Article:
Rus­sia sum­mons Western diplo­mats as spy rift deep­ens

US ‘re­serves the right to re­spond fur­ther’ in tit-for-tat move

Arab News - - INTERNATIONAL -

ex­pelling 60 US diplo­mats and would eject scores from other coun­tries that had joined London and Wash­ing­ton in cen­sur­ing Mos­cow over the poi­son­ing of Sergei Skri­pal and his daugh­ter Yu­lia.

Bri­tain and Rus­sia have al­ready ex­pelled 23 of each other's diplo­mats over the first known use of a mil­i­tary-grade nerve agent on Euro­pean soil since World War Two, but Lau­rie Bris­tow, Bri­tain's am­bas­sador, was sum­moned again on Fri­day.

The Rus­sian For­eign Min­istry said in a state­ment Bris­tow had been told London had just one month to cut its diplo­matic con­tin­gent in Rus­sia to the same size as the Rus­sian mis­sion in Bri­tain.

It was not im­me­di­ately clear if that meant a se­ri­ous cut in staff num­bers. A spokes­woman for the Bri­tish For­eign Of­fice said Rus­sia's re­sponse was re­gret­table and that Mos­cow was in fla­grant breach of in­ter­na­tional law over the killing of the for­mer spy.

The poi­son­ing, in south­ern Eng­land, has united much of the West in tak­ing ac­tion against what it re­gards as the hos­tile poli­cies of Pres­i­dent Vladimir Putin. This in­cludes US Pres­i­dent Don­ald Trump, who Putin had hoped would im­prove ties.

Rus­sia re­jects Bri­tain's ac­cu­sa­tion it stood be­hind the at­tack and has cast the al­le­ga­tions as part of an elab­o­rate Western plot to sab­o­tage East-West re­la­tions and iso­late Mos­cow.

The hospi­tal where she is be­ing treated said on Thurs­day that Yu­lia Skri­pal was get­ting bet­ter af­ter spend­ing three weeks in a crit­i­cal con­di­tion due to the nerve toxin at­tack. Her fa­ther re­mains in a crit­i­cal but sta­ble con­di­tion.

The BBC, cit­ing “sep­a­rate sources,” re­ported on Fri­day that Yu­lia was “con­scious and talk­ing.”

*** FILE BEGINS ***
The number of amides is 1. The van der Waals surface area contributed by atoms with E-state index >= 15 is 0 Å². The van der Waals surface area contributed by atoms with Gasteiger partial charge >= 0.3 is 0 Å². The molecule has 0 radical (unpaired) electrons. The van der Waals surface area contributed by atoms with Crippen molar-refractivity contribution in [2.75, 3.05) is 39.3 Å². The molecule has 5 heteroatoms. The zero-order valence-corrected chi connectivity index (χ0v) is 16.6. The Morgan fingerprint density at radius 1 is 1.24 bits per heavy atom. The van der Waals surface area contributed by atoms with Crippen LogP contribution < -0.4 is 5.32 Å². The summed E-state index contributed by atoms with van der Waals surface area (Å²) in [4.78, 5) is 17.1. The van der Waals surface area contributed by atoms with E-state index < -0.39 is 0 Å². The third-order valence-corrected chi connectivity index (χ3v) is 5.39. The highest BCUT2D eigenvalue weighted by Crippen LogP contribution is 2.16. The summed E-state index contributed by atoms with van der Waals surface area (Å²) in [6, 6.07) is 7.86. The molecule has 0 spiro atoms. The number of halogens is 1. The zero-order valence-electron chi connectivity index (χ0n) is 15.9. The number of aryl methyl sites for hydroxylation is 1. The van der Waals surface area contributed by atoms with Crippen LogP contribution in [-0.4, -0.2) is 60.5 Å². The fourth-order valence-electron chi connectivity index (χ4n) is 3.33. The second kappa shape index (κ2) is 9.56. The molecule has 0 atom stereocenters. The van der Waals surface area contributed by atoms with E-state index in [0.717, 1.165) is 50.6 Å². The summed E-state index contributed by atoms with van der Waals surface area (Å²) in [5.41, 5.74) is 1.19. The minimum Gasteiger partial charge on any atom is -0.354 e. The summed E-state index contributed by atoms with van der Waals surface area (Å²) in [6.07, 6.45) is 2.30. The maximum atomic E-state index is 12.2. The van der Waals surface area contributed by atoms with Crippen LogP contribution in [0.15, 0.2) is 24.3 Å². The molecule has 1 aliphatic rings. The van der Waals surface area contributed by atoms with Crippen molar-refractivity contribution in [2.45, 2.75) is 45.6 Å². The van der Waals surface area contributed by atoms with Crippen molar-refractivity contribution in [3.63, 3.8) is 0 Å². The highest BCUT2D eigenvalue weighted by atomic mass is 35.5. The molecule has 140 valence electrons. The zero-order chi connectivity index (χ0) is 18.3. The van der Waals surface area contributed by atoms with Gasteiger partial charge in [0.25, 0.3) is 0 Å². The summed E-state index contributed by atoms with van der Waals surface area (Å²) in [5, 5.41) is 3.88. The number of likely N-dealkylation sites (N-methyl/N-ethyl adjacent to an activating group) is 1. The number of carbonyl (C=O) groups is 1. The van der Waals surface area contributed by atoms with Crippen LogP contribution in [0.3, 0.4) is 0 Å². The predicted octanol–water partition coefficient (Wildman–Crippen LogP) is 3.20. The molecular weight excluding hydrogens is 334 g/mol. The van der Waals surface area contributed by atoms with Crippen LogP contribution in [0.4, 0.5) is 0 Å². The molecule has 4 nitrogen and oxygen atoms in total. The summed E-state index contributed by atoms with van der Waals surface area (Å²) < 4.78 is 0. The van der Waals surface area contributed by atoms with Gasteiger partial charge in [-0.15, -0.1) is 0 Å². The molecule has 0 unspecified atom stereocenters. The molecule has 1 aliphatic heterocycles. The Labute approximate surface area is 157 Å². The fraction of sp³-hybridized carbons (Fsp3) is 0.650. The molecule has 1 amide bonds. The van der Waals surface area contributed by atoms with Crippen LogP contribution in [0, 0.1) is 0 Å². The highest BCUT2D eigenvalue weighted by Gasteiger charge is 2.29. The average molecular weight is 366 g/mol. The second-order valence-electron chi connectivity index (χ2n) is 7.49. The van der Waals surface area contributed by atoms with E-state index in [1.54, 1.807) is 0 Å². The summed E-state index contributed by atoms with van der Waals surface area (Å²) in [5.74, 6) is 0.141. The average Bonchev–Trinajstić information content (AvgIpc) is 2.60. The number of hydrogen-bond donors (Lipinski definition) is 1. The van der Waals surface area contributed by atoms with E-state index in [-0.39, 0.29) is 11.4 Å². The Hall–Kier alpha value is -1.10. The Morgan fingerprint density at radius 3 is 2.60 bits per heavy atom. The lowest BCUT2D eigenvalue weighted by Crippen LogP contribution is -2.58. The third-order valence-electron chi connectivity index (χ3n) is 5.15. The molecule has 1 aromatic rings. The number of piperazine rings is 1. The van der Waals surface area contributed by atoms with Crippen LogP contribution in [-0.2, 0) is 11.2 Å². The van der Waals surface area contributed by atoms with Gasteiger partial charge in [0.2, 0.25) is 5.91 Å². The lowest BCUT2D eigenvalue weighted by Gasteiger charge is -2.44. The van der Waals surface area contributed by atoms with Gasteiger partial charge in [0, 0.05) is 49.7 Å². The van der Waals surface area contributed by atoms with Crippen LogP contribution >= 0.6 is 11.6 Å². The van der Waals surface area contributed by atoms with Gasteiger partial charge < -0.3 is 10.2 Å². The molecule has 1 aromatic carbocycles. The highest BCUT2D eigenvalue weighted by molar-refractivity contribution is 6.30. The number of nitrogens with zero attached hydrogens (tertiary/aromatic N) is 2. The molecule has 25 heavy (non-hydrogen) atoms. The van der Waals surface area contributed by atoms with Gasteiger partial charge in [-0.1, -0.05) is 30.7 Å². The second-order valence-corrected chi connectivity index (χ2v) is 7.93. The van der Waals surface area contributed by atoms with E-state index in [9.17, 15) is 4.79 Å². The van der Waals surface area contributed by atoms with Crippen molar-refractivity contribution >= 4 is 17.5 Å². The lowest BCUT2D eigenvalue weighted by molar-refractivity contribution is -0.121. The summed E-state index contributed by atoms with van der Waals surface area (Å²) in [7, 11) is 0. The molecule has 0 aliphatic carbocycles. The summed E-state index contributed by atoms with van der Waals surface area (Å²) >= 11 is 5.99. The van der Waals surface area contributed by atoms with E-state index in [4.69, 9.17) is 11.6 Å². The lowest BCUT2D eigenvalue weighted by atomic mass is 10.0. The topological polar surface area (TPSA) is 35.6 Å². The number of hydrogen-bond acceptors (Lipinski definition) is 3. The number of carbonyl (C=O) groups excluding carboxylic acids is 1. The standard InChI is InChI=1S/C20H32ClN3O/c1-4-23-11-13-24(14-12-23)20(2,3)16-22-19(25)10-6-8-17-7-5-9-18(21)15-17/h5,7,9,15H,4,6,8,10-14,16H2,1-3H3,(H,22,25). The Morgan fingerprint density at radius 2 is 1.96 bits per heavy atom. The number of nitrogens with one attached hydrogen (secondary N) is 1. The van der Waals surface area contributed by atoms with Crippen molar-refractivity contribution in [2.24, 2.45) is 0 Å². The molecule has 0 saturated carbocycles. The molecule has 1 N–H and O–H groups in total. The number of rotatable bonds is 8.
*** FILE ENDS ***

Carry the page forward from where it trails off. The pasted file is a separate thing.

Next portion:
The Rus­sian For­eign Min­istry said in a state­ment on Fri­day it was sum­mon­ing the rep­re­sen­ta­tives of a “raft of coun­tries” that had taken what it called un­friendly ac­tion against Rus­sia in sol­i­dar­ity with Bri­tain be­cause of the Skri­pal af­fair.

“The en­voys will be handed protest notes and told about the Rus­sian side's re­tal­ia­tory mea­sures,” the min­istry said.

Em­bassy of­fi­cials from France, Ger­many, Italy, Poland, the Nether­lands, Croa­tia, Bel­gium, Ukraine, Swe­den, Aus­tralia, Canada and the Czech Repub­lic were all seen ar­riv­ing in their of­fi­cial cars at the For­eign Min­istry build­ing in Mos­cow.

The US and a range of Western coun­tries are ex­pelling around 130 Rus­sian diplo­mats and Mos­cow has said its own mea­sures will pre­cisely mir­ror those ac­tions.

Among those na­tions whose diplo­mats were shown the door were the Nether­lands, Italy, Fin­land, Poland and Lithua­nia.

Emerg­ing from the Rus­sian For­eign Min­istry build­ing, Ger­man Am­bas­sador Rudi­ger von Fritsch said Rus­sia had ques­tions to an­swer about the poi­son­ing of Skri­pal, but that Ber­lin re­mained open to di­a­logue with Mos­cow.

The US State Depart­ment said af­ter Rus­sia an­nounced the ex­pul­sions on Thurs­day evening, that it re­served the right to re­spond fur­ther, say­ing the list of diplo­mats des­ig­nated for ex­pul­sion by Rus­sia showed Mos­cow was not in­ter­ested in diplo­macy. Krem­lin spokesman Dmitry Peskov, in a con­fer­ence call with re­porters on Fri­day, dis­agreed with that as­sess­ment, say­ing that Putin still fa­vored mend­ing ties with other coun­tries, in­clud­ing with the US.

Putin dis­cussed Rus­sia's pack­age of re­tal­ia­tory mea­sures with the Se­cu­rity Coun­cil on Fri­day.

Ger­man Am­bas­sador to Rus­sia Ruedi­ger Von Fritsch ar­rives at the Rus­sian For­eign Min­istry head­quar­ters in Mos­cow on Fri­day. (AFP)

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